Two familiar faces from St. Louis’ run to the NL Central title last season aren’t around anymore, as the Cardinals attempt to become the division’s first repeat champion in six years.
The retirements of Yadier Molina and Albert Pujols leave the Cardinals having to replace two likely Hall of Famers.
Second-year manager Oliver Marmol says Molina and Pujols did much to assure the club’s winning culture would endure even after their departures.
“Albert and Yadi would talk about that often, like, ‘What’s this look like when we’re no longer here? We want to make sure we’re passing along what we know in the same way it was passed along to us,’” Marmol said. “They did that really well.”
The Cardinals still have plenty of star power — returning NL MVP Paul Goldschmidt at first base and third baseman Nolan Arenado, who finished third in that voting.
That makes St. Louis the favorite in a division that hasn’t had a team finish first in back-to-back seasons since the Chicago Cubs in 2016 and 2017.
The NL Central has had a different champion each of the last three years, with the Cubs winning in the pandemic-shortened 2020 season — and the Brewers finishing first in 2021.
The Cardinals, Brewers and Cubs figure to fight it out for the title again this year as the Pittsburgh Pirates and Cincinnati Reds continue to rebuild.
“You always have the Cardinals on top, the team that won it the last year,” Cubs manager David Ross said. “That’s the one you’re gunning for. Milwaukee has been up there for the last couple years, as well.”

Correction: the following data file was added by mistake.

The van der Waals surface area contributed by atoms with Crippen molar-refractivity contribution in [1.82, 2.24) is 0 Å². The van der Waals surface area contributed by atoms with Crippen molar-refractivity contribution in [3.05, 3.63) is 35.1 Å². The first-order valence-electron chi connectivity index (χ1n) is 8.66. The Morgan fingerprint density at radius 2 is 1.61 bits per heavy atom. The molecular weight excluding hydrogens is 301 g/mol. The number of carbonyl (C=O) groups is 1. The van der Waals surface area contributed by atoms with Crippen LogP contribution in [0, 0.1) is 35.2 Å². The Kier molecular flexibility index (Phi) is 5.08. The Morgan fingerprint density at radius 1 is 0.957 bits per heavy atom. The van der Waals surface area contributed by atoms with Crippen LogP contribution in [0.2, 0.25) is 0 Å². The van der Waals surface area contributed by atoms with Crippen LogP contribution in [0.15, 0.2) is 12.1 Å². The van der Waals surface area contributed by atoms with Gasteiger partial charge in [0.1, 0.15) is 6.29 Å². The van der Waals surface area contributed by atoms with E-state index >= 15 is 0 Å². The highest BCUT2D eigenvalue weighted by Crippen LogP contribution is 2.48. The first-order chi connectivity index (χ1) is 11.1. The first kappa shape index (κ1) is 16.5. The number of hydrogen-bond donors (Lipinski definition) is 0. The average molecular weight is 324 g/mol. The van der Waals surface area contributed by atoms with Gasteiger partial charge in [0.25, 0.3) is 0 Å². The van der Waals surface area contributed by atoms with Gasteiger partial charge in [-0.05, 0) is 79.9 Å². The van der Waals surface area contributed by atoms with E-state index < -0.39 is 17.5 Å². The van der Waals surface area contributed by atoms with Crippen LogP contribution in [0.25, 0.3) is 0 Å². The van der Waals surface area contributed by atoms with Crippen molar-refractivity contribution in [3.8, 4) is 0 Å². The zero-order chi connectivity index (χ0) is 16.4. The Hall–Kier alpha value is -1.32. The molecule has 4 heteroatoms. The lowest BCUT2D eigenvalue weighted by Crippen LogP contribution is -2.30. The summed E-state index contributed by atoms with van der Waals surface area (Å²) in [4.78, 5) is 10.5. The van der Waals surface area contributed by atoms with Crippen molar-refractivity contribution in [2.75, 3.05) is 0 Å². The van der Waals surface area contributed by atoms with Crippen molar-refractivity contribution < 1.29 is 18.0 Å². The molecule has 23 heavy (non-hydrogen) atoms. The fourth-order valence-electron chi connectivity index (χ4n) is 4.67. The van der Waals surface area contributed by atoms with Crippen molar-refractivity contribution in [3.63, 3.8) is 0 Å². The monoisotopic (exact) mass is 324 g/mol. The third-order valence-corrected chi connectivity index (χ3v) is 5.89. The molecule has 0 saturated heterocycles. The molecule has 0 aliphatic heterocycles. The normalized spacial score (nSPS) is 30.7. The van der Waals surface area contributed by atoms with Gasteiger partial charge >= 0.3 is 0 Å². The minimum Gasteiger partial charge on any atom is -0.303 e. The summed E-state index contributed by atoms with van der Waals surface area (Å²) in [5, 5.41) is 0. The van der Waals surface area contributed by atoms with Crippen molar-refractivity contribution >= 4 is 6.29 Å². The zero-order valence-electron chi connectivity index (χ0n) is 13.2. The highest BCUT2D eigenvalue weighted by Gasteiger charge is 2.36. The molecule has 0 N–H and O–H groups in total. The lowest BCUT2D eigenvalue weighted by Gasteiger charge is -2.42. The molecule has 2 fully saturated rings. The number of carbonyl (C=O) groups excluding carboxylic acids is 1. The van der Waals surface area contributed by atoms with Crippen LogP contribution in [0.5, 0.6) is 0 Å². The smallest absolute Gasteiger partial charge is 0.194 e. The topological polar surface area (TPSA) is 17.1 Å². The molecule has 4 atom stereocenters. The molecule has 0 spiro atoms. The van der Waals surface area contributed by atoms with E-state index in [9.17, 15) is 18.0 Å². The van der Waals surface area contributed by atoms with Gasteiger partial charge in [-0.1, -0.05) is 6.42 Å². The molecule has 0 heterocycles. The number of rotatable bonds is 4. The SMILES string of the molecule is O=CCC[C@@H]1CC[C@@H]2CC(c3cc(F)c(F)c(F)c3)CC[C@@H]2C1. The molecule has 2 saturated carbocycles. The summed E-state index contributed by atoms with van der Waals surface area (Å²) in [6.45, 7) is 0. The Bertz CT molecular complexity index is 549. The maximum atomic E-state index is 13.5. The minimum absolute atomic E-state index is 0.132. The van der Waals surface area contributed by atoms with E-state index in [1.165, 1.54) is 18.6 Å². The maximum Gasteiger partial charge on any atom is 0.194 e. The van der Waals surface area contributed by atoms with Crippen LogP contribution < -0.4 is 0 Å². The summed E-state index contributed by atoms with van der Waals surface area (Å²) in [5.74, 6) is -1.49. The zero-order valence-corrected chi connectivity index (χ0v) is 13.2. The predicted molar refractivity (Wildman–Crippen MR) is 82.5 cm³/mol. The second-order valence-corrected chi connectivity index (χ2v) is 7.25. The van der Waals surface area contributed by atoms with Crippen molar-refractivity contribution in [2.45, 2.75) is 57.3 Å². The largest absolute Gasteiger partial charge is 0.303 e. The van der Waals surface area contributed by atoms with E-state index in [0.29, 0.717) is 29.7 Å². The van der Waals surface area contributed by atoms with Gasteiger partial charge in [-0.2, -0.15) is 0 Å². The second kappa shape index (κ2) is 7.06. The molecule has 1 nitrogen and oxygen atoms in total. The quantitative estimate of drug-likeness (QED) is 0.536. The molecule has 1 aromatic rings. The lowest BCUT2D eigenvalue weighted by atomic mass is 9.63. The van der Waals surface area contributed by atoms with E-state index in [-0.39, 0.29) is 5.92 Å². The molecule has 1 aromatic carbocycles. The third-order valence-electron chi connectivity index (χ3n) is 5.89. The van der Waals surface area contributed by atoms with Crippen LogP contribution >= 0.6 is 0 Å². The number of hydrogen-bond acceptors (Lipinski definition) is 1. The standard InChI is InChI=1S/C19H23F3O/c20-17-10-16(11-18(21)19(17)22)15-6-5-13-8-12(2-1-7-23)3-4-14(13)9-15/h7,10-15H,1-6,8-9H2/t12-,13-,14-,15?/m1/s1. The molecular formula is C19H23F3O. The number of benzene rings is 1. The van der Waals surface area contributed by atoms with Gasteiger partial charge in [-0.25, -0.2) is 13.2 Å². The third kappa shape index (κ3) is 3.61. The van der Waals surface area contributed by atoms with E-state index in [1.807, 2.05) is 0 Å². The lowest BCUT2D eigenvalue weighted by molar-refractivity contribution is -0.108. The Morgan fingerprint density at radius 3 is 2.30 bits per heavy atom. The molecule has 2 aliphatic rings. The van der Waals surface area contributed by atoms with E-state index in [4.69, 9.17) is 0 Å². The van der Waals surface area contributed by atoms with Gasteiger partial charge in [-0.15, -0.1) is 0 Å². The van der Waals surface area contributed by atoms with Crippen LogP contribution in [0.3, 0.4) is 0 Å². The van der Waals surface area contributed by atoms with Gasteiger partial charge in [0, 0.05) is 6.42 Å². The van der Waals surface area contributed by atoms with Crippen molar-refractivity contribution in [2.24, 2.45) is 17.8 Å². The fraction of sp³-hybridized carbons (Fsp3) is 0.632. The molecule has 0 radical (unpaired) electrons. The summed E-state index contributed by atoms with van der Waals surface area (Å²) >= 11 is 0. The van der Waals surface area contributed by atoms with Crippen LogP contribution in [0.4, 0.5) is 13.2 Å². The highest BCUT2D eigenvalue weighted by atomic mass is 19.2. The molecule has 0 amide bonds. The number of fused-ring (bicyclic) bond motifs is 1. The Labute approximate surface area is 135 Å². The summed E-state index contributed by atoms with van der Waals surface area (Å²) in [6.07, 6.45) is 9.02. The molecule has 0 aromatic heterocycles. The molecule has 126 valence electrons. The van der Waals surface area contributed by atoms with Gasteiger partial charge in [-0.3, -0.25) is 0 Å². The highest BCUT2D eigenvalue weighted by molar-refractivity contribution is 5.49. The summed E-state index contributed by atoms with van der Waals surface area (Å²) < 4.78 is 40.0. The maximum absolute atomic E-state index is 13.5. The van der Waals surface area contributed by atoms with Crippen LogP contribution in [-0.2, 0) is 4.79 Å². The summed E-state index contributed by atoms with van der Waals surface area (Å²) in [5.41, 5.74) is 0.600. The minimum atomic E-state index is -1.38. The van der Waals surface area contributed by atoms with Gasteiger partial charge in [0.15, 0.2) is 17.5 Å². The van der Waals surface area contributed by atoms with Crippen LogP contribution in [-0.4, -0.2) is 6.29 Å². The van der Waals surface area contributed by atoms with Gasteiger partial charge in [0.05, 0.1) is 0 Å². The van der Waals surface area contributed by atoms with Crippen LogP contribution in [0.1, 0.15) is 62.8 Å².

HOW THEY PROJECT
1. St. Louis Cardinals: Goldschmidt and Arenado bolster the division’s most formidable lineup, which ranked third in the NL in runs last season. The Cardinals replaced Molina by signing three-time All-Star catcher Willson Contreras away from the Cubs. Contreras lacks Molina’s catching acumen and all-around game but is a better hitter. Ryan Helsley and Jordan Hicks lead a quality bullpen. The Cardinals’ biggest concern is a starting rotation that lacks depth, with Steven Matz and Jack Flaherty trying to bounce back from injury-spoiled seasons. The Cardinals could use one more age-defying season from 41-year-old Adam Wainwright, who will open the year on the injured list with a groin issue.
2. Milwaukee Brewers: The Brewers’ franchise-record string of four straight playoff appearances ended last season when they finished a game behind the eventual NL champion Philadelphia Phillies in the race for the third and final wild card. Milwaukee’s chances of regaining the NL Central crown depend in part on whether its rotation can produce the way it did in 2021, when Corbin Burnes won the Cy Young Award and Brandon Woodruff and Freddy Peralta joined him on the All-Star team. Injuries limited the rotation’s effectiveness last year. The Brewers may need to lean on their rotation more this season as they adjust to a new collection of relievers setting up closer Devin Williams.
3. Chicago Cubs: The Cubs spent big on veterans to boost their lineup as they attempt to bounce back from two straight losing seasons. They signed shortstop Dansby Swanson to a $177 million, seven-year deal. They also added Cody Bellinger on a $17.5 million, one-year contract in hopes the 2019 NL MVP can regain his form after slumping the last couple of seasons with the Dodgers. Other newcomers to the lineup include Trey Mancini, Tucker Barnhart and Eric Hosmer. Jameson Taillon received a four-year contract worth $68 million and could head the rotation.